1. An axon which, in addition to the single excitatory axon, innervates the anterior coxal adductor muscles of locusts and grasshoppers causes peripheral effects, some of which are comparable to those of crustacean peripheral inhibitory axons. Tetanus tension is reduced by the axon.
2. The axon was termed the inhibitory-conditioning axon (I-C). Resting tension was reduced in a few preparations by the action of the axon, and the relaxation rate was markedly increased.
3. In some preparations, however, the axon caused a slight contraction of the muscle, and paradoxically enhanced twitch tension.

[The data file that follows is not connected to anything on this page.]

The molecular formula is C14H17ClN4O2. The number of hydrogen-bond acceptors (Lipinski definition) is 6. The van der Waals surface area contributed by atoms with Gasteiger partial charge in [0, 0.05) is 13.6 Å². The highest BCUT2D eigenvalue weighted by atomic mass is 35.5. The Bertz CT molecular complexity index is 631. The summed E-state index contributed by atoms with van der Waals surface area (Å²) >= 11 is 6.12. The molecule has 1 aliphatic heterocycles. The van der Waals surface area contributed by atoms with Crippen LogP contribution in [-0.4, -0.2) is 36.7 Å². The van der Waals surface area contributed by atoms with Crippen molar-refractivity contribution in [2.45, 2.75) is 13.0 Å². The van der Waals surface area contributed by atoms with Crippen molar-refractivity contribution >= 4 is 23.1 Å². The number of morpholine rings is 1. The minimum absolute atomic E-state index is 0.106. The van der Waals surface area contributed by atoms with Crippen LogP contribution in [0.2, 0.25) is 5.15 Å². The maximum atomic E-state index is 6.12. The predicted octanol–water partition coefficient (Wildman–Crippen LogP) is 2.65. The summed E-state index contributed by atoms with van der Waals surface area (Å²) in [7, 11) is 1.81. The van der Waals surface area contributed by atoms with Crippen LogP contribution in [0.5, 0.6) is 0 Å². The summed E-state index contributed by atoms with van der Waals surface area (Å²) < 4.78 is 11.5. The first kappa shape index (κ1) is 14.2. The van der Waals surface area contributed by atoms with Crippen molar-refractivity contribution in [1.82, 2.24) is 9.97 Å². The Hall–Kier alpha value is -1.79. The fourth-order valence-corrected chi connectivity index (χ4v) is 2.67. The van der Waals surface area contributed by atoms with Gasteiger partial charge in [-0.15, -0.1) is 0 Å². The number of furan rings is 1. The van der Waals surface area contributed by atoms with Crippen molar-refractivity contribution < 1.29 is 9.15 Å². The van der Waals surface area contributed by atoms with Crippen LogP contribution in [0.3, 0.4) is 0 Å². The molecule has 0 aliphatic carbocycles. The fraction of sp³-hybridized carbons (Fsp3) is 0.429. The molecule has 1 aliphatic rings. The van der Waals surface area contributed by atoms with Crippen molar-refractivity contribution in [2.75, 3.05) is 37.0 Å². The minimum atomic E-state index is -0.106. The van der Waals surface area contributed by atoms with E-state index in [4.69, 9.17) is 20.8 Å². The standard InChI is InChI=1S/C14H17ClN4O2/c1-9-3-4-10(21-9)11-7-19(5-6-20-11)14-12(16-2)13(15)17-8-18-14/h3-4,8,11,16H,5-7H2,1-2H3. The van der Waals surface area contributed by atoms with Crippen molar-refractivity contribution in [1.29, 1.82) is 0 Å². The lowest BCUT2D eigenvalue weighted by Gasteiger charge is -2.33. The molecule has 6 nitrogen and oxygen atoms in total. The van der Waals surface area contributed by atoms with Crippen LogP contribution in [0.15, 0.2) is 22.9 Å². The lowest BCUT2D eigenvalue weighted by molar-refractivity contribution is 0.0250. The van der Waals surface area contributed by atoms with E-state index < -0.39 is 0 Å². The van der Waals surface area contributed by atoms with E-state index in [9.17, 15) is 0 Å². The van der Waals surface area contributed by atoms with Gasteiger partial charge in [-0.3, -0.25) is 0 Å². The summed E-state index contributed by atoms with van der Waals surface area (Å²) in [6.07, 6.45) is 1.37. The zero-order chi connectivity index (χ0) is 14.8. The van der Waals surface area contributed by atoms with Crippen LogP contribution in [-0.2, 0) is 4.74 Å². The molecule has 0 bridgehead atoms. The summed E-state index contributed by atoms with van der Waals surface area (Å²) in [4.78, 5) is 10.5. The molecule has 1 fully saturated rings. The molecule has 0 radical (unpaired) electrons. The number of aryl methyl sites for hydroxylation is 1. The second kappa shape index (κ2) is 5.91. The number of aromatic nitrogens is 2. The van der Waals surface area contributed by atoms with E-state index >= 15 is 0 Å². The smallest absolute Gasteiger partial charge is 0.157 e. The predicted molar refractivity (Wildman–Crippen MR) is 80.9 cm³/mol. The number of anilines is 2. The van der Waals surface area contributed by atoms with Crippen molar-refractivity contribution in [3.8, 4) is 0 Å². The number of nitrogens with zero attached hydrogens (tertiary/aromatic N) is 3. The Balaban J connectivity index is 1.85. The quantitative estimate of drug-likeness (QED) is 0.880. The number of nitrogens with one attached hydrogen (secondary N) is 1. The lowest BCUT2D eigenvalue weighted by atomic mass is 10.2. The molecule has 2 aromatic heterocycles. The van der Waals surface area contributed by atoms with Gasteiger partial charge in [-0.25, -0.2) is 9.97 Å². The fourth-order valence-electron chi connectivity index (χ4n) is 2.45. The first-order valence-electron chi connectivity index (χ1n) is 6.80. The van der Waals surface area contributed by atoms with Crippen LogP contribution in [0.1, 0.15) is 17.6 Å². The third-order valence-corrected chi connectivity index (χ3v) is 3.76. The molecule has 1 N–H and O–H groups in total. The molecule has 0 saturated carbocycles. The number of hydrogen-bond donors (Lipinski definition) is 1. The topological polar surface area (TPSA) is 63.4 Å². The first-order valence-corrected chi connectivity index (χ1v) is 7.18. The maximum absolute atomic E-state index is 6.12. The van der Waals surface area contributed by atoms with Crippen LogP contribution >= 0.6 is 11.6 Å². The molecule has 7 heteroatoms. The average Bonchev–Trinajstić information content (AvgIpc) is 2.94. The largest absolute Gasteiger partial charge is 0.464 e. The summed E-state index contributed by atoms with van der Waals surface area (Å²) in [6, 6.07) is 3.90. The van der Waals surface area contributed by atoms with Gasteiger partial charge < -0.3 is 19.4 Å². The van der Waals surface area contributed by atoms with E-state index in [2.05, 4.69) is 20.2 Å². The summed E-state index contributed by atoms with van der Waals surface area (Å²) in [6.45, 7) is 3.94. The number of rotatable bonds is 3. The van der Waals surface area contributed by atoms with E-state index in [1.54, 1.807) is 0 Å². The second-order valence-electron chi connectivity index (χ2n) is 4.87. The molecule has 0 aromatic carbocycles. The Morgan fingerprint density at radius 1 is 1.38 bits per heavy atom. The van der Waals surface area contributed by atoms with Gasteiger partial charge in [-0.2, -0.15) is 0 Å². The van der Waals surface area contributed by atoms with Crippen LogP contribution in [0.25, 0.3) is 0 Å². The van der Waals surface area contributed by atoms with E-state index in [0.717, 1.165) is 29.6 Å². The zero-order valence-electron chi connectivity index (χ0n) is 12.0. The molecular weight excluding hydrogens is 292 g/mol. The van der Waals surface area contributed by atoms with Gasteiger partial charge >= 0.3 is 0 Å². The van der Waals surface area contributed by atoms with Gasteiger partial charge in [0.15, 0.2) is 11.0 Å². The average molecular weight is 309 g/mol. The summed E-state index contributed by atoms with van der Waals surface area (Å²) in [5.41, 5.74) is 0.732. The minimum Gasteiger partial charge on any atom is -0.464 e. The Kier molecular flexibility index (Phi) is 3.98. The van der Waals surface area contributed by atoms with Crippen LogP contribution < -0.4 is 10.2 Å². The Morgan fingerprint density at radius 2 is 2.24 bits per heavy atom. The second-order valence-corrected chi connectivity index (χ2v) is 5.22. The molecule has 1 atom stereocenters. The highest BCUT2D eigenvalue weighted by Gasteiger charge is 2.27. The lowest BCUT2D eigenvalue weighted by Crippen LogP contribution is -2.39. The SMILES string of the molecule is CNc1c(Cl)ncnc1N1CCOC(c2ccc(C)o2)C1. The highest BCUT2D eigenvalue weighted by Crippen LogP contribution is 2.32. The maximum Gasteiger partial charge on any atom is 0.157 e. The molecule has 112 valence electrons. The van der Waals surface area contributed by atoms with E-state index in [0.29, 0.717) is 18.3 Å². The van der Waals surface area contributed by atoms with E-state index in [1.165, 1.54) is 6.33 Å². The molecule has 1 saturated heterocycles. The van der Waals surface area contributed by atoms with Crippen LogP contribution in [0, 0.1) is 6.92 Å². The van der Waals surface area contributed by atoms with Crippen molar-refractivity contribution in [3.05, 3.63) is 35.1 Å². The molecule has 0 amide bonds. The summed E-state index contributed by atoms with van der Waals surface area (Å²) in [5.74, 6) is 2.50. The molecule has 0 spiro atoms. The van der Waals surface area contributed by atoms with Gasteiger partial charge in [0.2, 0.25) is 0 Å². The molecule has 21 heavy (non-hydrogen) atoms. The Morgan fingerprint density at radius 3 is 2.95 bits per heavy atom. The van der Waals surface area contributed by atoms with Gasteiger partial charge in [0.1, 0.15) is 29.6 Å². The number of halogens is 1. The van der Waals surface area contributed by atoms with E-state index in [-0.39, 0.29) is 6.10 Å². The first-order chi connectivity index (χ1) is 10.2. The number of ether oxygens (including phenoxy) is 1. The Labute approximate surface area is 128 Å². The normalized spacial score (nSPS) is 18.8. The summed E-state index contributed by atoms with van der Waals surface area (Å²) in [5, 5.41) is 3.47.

4. It was found by intracellular recording that in some muscle fibres the electrical response to I-C is polarizing, but in others it is depolarizing.
5. A few (but variable number) of the muscle fibres in each preparation showed slow, summating, after-depolarizations following termination of the excitatory junctional potentials. This is a new phenomenon, and suggests that these fibres, or their neuromuscular junctions, have special properties.
6. A study was made of the reflex and spontaneous discharges of the excitatory and I-C axons in the nearly intact animal, and in preparations, in an attempt to determine the function of I-C.
7. No evidence was found that I-C is actually used as a peripheral inhibitor and its natural function remains enigmatical.
Supported by research grant NSF GB3160.